NB: Candidates who have studied outside South Africa before for degree purposes are not eligible.
Can I study online or through distance learning?
It is not possible to study at a distance or on-line on the MSc Applied Linguistics and Second Language Acquisition. However, we offer the MSc in Applied Linguistics for Language Teaching, a specialised distance/online Master’s degree in applied linguistics aimed at teachers of Teaching English to Speakers of Other Languages and modern foreign languages.
What are the backgrounds of students recruited to your programmes?
The Department offers a very wide range of courses. As well as a comprehensive Doctoral programme attracting students from all over the world, we offer full-time one year MSc in Education and in MSc Applied Linguistics and Second Language Acquisition (ALSLA) courses, as well as a range of part-time courses, some aimed primarily at UK teachers (e.g. MSc Learning & Teaching, MS Teacher Education) and some at distance learning (e.g., Applied Linguistics and Language Teaching). Consequently our courses cater to students from a diverse range of backgrounds.
For example in 2016/17, the Department had a total complement of 582 students of whom 366 were studying full-time and 216 were studying part-time. For 2018/19, across the MSc Education, MSc ALSLA, and DPhil programmes, approximately 33% of our students came from the UK or EU, and the remaining 67% from overseas. The cohort from those programmes included students from Ghana, Japan, Germany, India, Malaysia, China, Mexico, Estonia, Australia, Russia, South Africa, South Korea, Turkey and the United States, among many others.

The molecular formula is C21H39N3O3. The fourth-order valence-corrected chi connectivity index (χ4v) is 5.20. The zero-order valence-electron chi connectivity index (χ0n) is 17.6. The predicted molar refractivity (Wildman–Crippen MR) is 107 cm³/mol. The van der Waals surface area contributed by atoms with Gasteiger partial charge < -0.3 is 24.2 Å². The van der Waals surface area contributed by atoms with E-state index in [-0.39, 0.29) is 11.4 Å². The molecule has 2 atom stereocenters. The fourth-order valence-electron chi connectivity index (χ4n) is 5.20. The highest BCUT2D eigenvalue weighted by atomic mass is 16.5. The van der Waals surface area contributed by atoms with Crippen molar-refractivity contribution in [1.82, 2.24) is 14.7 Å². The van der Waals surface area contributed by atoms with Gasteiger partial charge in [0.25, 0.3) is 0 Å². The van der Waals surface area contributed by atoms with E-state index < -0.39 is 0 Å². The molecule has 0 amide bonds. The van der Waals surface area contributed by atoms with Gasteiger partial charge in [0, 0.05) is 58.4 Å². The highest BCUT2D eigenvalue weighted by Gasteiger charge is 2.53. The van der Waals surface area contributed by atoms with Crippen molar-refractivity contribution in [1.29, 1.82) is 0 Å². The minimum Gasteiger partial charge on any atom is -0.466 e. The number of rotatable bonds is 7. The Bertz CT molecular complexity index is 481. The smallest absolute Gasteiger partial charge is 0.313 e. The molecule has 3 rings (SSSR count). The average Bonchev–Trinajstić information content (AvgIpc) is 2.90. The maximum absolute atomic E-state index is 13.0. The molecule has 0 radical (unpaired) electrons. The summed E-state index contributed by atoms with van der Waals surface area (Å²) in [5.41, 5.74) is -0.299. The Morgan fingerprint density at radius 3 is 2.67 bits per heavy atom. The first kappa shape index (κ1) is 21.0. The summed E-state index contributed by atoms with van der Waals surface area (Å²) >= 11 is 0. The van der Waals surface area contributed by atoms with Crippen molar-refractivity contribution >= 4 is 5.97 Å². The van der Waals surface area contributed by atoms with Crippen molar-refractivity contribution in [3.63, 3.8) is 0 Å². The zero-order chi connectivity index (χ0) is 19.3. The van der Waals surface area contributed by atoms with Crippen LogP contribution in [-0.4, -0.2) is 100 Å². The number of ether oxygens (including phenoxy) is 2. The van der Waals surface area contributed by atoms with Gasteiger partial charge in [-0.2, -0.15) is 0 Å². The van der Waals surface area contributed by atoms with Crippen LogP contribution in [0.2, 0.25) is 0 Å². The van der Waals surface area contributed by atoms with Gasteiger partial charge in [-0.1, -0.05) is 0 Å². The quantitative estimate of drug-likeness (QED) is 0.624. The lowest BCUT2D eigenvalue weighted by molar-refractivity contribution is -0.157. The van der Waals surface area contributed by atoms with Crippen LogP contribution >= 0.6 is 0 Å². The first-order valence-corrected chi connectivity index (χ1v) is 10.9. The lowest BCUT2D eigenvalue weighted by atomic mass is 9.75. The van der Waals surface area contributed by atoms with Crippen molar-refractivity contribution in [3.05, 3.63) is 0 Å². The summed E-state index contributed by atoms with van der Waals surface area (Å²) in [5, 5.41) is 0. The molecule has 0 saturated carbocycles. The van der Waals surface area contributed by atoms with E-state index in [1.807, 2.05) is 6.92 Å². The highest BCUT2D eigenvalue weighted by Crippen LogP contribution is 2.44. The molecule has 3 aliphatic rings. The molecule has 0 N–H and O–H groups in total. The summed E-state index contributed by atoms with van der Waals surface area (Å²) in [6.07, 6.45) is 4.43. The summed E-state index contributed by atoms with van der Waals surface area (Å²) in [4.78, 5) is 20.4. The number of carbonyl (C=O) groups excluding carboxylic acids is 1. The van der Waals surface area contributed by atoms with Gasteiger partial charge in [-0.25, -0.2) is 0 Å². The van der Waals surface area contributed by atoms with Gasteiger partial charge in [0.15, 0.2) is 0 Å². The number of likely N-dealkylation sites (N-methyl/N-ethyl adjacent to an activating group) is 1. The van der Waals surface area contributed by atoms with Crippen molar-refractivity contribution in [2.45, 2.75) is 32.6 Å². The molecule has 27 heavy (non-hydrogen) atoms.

What our students share is exceptional academic achievement in their previous learning and an ambition to excel academically.
Can I study part time?
A part-time study is possible on the MSc in Applied Linguistics for Language Teaching.
How much will it cost to study and live in Oxford?
To find out how much it will cost to undertake your studies at the University, please visit the Fees and Living Costs webpage for details.
Can I apply for more than one course?
Yes, however we would strongly encourage you to focus your application on the course for which you have the most interest and experience.